Fitting Inset Doors to Face Frames

      Pros discuss the efficiency and accuracy of various approaches to measuring, marking, cutting, and installing inset cabinet doors. January 21, 2007

What's the best way to fit an inset door using euro hinges? I set them in the hole, mark each corner horizontally and vertically with a 3/32 shim, connect the marks with the slider, sand off the saw scratches. 12 minutes on a bad day.

Forum Responses
(Cabinetmaking Forum)
From contributor D:
Since I don't have a slider, I use a strip of straight 3/8 MDF as a straight edge and make the cut with a pattern cutting router bit (straight bit with bearing on top). I think I average faster than 12 minutes once set up, but I've never timed it.

From the original questioner:
I used to use the jointer, but blowout was a problem. Not so with the router?

From contributor L:
I make my doors 1/16" over in length and 1/32" over in width. I use an edge sander to get rid of the excess (80 grit) and then drill the 35 mm hole. Use a jig to get the bottom hinge in the right place and then screw the top one in place, 6-7 minutes if I don't have any issues. If you make the FF/carcass square and the door square, there is no fitting, just sizing.

From contributor T:
38 doors, 16 heads in 21 frames. 1hr 15min to fill out the Conestoga custom front frame order forms, including pre-fit doors with boring. I'm selling another job while you are fiddling with doors.

From contributor A:
I order/build my doors to the rough size of the opening. Cut 1/8" smaller on the saw and edge sand to fit with 120 grit. Like contributor L mentioned, if you spend a couple of extra minutes at the front end making square frames and not racking them during installation, it can save lots of time at the back end. A small edgesander is key to fitting doors. Sanding out saw marks by hand will eat up all your time. I'm on board with contributor L. 8-10 doors an hour.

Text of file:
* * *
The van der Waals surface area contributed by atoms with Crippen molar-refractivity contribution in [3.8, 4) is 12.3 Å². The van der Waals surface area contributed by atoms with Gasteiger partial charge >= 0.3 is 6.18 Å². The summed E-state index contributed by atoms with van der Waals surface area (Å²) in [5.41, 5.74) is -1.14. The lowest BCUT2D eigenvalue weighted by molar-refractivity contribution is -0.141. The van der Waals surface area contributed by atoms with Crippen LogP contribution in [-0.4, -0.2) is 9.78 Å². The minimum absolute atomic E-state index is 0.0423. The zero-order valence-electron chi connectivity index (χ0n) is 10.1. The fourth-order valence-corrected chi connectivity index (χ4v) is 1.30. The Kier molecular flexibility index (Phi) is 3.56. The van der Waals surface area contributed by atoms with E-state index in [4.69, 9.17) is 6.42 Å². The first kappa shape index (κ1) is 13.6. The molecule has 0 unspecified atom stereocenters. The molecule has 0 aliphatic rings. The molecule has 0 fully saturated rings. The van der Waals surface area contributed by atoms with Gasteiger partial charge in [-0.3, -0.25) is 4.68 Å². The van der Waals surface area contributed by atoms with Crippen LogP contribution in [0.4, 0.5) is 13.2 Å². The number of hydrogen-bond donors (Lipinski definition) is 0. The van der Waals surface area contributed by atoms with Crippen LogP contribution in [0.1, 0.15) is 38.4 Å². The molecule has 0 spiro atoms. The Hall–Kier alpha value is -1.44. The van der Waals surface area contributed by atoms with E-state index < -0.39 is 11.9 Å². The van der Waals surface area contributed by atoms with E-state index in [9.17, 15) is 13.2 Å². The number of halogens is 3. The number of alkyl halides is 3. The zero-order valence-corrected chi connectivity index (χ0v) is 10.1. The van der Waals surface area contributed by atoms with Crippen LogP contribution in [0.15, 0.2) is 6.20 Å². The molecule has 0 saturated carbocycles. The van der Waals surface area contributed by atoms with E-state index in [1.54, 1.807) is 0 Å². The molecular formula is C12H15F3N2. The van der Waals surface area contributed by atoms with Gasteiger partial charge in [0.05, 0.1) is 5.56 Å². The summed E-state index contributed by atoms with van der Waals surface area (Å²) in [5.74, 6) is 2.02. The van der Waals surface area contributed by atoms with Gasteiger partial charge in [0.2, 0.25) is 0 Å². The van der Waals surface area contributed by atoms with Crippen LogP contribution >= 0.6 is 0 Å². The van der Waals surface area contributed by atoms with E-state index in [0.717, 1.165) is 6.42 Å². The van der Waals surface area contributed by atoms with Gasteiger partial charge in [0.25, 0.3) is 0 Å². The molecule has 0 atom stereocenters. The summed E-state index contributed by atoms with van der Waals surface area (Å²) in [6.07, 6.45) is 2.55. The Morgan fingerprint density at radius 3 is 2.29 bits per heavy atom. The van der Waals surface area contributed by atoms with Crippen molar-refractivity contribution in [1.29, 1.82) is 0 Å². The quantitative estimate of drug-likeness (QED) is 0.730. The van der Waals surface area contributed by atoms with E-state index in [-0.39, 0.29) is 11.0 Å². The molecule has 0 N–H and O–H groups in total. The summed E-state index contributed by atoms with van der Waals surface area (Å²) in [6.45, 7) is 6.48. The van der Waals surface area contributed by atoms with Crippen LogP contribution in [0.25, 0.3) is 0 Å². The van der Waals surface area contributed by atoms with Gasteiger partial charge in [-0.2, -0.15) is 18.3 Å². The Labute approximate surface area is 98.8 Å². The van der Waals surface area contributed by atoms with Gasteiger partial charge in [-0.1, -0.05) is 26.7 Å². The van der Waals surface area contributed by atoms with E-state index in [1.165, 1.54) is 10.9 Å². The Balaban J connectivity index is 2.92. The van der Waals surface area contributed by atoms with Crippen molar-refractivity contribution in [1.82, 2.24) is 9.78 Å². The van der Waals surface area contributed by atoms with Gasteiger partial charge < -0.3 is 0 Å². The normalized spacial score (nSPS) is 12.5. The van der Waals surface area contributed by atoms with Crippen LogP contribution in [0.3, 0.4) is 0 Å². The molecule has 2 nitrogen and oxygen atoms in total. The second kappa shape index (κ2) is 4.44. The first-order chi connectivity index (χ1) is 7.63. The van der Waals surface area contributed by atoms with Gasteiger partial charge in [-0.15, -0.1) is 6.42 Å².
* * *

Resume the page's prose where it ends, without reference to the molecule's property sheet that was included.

From contributor P:
Festool saw with guide rail. Mark the door, lay the guide on the marks, and cut. Takes a minute. Don't even have to remove the hinges from the door.

From contributor R:
What if your door has a raised bead all around it and can't be trimmed; you have to nail it first time?

From contributor A:
It's about time someone debunks this idea that a Festool guide and saw will replace your cabinet saw, panel saw, circular saw, hand saw, cordless saw, coping saw, jigsaw, siding table saw, etc. It warms my heart to hear someone tell me to cut an entire kitchen up with a Festool.

From contributor L:
"What if your door has a raised bead all around it and can't be trimmed; you have to nail it first time?"

You should measure the opening and make the door the proper size. Sounds like you're buying pre-made doors. If you are, then you would need to have a shaper or router profile that is the same. You can adjust the door size and re-mill the profile. If it is pre-finished also, then you are likely out of luck.

From contributor P:
Contributor R wasn't debunking any Festool myths. He was saying that you can't easily trim a door with a raised edge bead with any kind of tool. For the record, I have (and use) a table saw, too. And a coping saw. Not sure how to use it to trim inset doors, though... I like contributor T's idea. Does Conestoga make face frames with arched or radiused openings?